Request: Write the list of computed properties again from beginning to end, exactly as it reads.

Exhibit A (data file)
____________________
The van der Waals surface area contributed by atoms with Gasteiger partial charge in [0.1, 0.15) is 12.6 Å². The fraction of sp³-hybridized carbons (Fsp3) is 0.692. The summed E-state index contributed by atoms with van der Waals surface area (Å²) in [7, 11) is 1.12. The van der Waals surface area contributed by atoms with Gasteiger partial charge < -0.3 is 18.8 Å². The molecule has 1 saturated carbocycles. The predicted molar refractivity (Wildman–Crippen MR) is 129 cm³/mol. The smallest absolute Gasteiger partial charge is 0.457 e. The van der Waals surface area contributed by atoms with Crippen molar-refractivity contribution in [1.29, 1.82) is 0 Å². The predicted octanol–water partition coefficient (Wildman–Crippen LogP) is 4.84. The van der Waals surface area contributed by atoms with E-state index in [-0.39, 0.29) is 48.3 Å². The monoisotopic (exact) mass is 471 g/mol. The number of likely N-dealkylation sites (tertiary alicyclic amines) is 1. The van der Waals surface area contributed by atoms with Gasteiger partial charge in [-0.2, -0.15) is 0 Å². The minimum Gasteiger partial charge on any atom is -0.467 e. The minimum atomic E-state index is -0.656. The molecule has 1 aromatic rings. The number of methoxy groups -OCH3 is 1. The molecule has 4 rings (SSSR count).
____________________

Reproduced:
The van der Waals surface area contributed by atoms with Gasteiger partial charge in [0.1, 0.15) is 12.6 Å². The fraction of sp³-hybridized carbons (Fsp3) is 0.692. The summed E-state index contributed by atoms with van der Waals surface area (Å²) in [7, 11) is 1.12. The van der Waals surface area contributed by atoms with Gasteiger partial charge < -0.3 is 18.8 Å². The molecule has 1 saturated carbocycles. The predicted molar refractivity (Wildman–Crippen MR) is 129 cm³/mol. The smallest absolute Gasteiger partial charge is 0.457 e. The van der Waals surface area contributed by atoms with Crippen molar-refractivity contribution in [1.29, 1.82) is 0 Å². The predicted octanol–water partition coefficient (Wildman–Crippen LogP) is 4.84. The van der Waals surface area contributed by atoms with E-state index in [-0.39, 0.29) is 48.3 Å². The monoisotopic (exact) mass is 471 g/mol. The number of likely N-dealkylation sites (tertiary alicyclic amines) is 1. The van der Waals surface area contributed by atoms with Gasteiger partial charge in [-0.2, -0.15) is 0 Å². The minimum Gasteiger partial charge on any atom is -0.467 e. The minimum atomic E-state index is -0.656. The molecule has 1 aromatic rings. The number of methoxy groups -OCH3 is 1. The molecule has 4 rings (SSSR count).